Description from Flora of China
Allosorus Bernhardi; Mildella Trevisan.
Plants terrestrial or on rocks. Rhizomes erect and short, less commonly decumbent or creeping, siphonostelic; scales concolorous or bicolorous, brown to chestnut-black, sometimes with a pale border, subulate to lanceolate. Fronds monomorphic, tufted, clustered, or relatively closely spaced along rhizome. Stipe chestnut-colored to black, sometimes lustrous, terete or grooved adaxially, with 1 vascular bundle at base, sparsely to densely scaly and hairy, at least proximally or when young, sometimes glabrescent at maturity. Lamina lanceolate, oblong-lanceolate, oblong, or ovate-pentagonal, 1-3-pinnate-pinnatifid, herbaceous or papery to leathery, glabrous or hairy on both surfaces. Ultimate segments sessile to shortly stalked, broadly or narrowly attached, variously shaped. Veins of ultimate segments free (but sometimes obscure), unbranched or forked distally. Sori orbicular, at vein tips, often confluent at maturity. False indusia absent or formed by reflexed margins, interrupted to continuous, sometimes somewhat modified, margins entire, erose, serrulate, or ciliate. Spores globose-tetrahedral, perispore granular, pseudo-reticulate, cristate, or rarely rugulate. x = 28, 29, 30.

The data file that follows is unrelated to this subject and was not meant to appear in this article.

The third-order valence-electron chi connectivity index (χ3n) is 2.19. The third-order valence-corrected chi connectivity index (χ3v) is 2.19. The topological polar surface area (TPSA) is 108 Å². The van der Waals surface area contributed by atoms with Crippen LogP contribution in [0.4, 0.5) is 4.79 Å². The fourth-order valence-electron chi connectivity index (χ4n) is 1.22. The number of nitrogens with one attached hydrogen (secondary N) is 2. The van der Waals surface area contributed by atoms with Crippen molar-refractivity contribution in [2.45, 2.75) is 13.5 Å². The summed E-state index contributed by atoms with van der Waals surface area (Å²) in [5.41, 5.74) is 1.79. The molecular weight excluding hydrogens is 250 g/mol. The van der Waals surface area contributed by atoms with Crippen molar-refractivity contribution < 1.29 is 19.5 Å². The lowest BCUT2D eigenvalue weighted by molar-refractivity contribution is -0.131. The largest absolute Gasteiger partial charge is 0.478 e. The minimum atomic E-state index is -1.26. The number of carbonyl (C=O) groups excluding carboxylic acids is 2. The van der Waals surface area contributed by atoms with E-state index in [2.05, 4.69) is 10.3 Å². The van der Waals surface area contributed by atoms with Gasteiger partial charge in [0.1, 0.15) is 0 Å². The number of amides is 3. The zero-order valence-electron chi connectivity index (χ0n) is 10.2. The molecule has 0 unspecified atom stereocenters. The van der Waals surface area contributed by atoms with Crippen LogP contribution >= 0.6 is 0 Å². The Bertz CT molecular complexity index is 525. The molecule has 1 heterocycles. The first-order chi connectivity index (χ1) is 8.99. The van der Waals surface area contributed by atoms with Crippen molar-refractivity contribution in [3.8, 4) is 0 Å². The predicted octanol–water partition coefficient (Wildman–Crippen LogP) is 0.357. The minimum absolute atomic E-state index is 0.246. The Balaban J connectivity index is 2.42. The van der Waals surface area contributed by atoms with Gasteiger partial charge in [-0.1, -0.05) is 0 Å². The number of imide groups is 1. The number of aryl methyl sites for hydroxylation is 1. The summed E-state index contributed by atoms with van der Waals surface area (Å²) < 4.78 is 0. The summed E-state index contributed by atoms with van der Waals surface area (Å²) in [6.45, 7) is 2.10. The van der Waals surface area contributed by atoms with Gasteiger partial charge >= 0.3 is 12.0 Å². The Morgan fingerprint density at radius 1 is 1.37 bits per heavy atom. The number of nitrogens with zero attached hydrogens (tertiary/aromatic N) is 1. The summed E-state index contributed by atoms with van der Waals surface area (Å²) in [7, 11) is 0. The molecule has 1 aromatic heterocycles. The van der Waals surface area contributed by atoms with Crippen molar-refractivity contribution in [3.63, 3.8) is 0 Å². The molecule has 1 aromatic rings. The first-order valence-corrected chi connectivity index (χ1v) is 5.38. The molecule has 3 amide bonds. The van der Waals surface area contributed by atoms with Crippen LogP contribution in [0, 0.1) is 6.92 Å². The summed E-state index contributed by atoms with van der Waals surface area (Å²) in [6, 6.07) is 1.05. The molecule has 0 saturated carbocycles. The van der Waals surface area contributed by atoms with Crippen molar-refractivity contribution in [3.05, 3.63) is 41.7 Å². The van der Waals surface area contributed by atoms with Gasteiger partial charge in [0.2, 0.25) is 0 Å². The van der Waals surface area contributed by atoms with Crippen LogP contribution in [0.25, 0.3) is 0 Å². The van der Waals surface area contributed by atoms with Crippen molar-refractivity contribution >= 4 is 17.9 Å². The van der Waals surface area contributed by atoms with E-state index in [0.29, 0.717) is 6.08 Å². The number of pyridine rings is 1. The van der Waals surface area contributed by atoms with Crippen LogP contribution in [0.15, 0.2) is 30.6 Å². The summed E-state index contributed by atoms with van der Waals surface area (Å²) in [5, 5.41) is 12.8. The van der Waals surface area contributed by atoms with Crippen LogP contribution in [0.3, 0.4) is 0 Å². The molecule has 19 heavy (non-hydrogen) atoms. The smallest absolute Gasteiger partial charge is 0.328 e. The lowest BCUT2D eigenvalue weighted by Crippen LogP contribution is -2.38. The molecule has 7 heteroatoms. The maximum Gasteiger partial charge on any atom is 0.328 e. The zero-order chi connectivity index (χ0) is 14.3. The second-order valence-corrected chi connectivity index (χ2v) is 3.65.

As treated here, the genus Cheilanthes is an unnatural assemblage that includes members of two groups. The genera Cheilosoria Trevisan and Notholaena R. Brown are typified by New World species, and these names have been misapplied to Asian taxa. The Asian species that have been treated under these names are part of a lineage that includes the species of Aleuritopteris, according to several independent studies of molecular phylogeny. These taxa are included in Cheilanthes for convenience, both because the necessary combinations in Aleuritopteris have not been published and because taxonomic relationships within the Aleuritopteris lineage are still poorly understood. Species formerly included in Mildella, which sometimes have been misclassified in Pellaea, also are members of this lineage. On the other hand, C. tenuifolia is part of Cheilanthes s.s., a group of ca. 35 species with centers of diversity in Australia, Africa (South Africa), and South America.
More than 100 species: Africa, Asia, Australia, Europe, Oceania, South America; 17 species (seven endemic) in China.
(Authors: Zhang Gangmin (张钢民); George Yatskievych)